135.19
29.69
52.79


.43
.20
.05
.03
.08
.79
.22
1.01

1.29
.28
.50


1949-50
24
647
27
6
68
7.2
92


$ 44.76 $ 57.17
22.91 28.05
4.39 5.33
3.51 3.91
3.70 8.38
79.27 102.84
23.15 26.89
102.42 129.73


177.10
74.68
97.83


.48
.25
.05
.04
.04
.86
.25
1.11

1.92
.81
1.06


(continued)
1950-51
27
885
33
7
67
8.3






Table 3.-- PER ACEADPRBXCSS EUNAD TE AAB ESN O RVSAERGIN 0YASO G N J


19-Year
Average
1931-50


Number of grove records ..............
Total acres of records ...............
Average acres per grove ..............
Average age ..........................
Number of trees per acre ............
Percent trees grapefruit .............
Boxes harvested per acre .............


33
1123
34
7
69
21.6
96


5-Year Averages
1931-36 1936-41 1941-46


55
2387
43
8
62
24.7
62


34
890
26
8
70
30.7
119


20
472
24
7
75
16.1
102


Sconcludaea


4-Year
Average
1946-50
21
64s
31
6
68
13.3
104


Costs per acre:
Labor, power, and equipment .......
Fertilizer materials ...............
Spray and dust materials ..........
State and county taxes .............
Miscellaneous ......................
Total operating costs ,..........
Interest on grove valuation @ 6 .....
Total cost without owner supervision
Returns per acre:
Returns from frui t ................
Net returns ........................
Returns above operating costs ......


Costs per box:
Labor, power, and equipment ........
Fertilizer materials ...............
Spray and dust materials ...........
State and county taxes .............
Miscellaneous ......................
total operating costs ...............
Interest on grove valuation @ 6% ...
Total cost without owner supervision
Returns per box:
Returns from fruit ................
Net returns .........................
Returns above operating costs ......
Returns not yet available.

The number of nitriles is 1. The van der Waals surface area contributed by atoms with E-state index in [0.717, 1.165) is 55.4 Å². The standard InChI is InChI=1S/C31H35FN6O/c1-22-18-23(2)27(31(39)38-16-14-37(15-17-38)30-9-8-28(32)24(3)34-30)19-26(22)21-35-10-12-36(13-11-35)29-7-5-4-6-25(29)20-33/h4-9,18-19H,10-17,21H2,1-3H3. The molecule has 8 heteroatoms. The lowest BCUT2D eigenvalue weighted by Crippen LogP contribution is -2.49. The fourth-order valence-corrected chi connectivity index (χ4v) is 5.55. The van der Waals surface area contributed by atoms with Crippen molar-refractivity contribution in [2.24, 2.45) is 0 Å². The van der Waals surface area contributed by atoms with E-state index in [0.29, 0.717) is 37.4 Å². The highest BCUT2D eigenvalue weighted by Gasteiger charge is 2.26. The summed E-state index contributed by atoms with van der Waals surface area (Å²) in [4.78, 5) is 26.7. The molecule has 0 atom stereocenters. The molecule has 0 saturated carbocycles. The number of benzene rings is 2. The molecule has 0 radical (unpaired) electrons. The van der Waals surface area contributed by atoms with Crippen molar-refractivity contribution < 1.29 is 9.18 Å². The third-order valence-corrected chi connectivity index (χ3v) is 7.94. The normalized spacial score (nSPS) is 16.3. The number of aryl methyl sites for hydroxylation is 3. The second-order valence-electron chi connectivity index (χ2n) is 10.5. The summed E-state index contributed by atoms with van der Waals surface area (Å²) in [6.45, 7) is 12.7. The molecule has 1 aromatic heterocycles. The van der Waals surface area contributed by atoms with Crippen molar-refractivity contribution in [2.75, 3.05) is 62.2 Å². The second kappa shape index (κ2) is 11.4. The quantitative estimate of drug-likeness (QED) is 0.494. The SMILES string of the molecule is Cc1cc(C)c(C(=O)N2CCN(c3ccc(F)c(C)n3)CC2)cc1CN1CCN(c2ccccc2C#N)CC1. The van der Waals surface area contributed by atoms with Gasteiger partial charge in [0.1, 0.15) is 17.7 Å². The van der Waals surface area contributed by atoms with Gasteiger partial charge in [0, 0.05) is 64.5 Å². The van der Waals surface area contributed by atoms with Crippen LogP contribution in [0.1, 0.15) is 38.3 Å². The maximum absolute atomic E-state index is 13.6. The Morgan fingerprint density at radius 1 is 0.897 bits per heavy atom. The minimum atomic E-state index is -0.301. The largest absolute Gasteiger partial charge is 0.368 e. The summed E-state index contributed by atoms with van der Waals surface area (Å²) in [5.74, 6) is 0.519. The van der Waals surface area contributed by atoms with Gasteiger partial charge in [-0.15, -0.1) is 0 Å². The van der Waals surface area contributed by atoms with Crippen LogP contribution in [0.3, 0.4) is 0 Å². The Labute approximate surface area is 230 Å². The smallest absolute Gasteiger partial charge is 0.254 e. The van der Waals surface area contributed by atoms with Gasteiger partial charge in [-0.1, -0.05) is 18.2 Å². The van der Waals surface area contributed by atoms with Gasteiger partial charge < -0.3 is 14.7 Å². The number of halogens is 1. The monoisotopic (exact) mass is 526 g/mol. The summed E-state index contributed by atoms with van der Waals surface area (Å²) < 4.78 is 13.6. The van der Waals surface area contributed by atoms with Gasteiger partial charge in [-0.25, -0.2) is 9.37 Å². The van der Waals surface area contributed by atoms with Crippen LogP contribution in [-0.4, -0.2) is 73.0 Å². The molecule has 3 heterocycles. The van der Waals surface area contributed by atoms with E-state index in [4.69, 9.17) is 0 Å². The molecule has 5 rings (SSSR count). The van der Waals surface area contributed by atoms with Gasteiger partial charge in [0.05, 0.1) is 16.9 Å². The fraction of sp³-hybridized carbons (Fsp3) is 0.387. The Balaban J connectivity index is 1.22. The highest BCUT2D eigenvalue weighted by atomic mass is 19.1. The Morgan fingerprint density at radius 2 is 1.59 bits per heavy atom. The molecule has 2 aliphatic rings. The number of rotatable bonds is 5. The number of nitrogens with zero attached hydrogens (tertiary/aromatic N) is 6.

.30
.20
.04
.03
.03
.60
.26
.g6

1.13
.27
_.-.-. 51_


.29
.24
.04
.06
.02
.65
.41
1.06


.19
.15
.03
.02
.02
.41
.23
.64


.81 .71
-.25 .07
.._.. ... ..._.._.30


.25
.21
.04
.03
.03
.56
.22
.78


.49
.25
.04
.03
.06
.87
.24
1.11


1.67 1.29
.89 .18
1.11 .42


$ 28.39
19.67
3.55
3.13
3.12
57.86
24.85
82.71

108.67
25.96
50.81


$ 17.98
14.97
2.07
3.96
1.48
40.46
25.32
65.78

50.11
-15.67
9.65


$ 23.18
17.39
3.68
3.03
1.98
49.26
26.94
76.20

84.36
8.16
35.10


$ 25.73
21.49
4.07
2.62
3.38
57.29
22.50
79-79

170.70
90.91
113.41


$ 51.25
26.11
4.59
2.84
6.30
91.09
24.59
115.68

134.75
19.07
43.66


GROVES AVERAGING 10 YEARS OF AGE AND UTDER


AND OTHER DATA BY SEASONS FOR


Table 3. PER ACRE AND PER BOX COSTS, RETURNS,


1 \







Page 7


A1J.AJ. L V / AJ q3 J-L VJ.'..I U* -i^ --i ----

numbers of groves of these ages have been rather limited in our records during
recent seasons, although the average for the 19 seasons has been 33 groves per
season. The average age per season has varied from 6 to 9 years, and the average
of all seasons was 7 years. The acreage included has varied from 319 to 3,210
acres per season, with the average being 1,123 acres. Twenty-two percent of the
trees were grapefruit.

The average number of boxes of fruit harvested from this group of
groves was 96 boxes per acre for the entire period. This yield is less than the
average for all groves 7 years of age during the period of 1931-50, which yielded
111 boxes per acre. The average yield of 96 boxes per acre is 46 percent of the
yield of the older group of groves 21 years of age.

Operating costs per acre averaged $57.86 for the 19 seasons. This aver-
age is 67 percent of the operating costs of the older group of groves which had
an average age of 21 years. The percentage of each item making up the operating
costs of the two groups of groves is shown in Table 4.


Table 4. -- PERCENT EACH COST ITEM IS
OF TOTAL OPERATING COSTS PER ACRE, 1931-50

Age of Groves in Years
Item of Cost 10 & Under Over 10

Labor, power, and equipment .. 49.1 43.7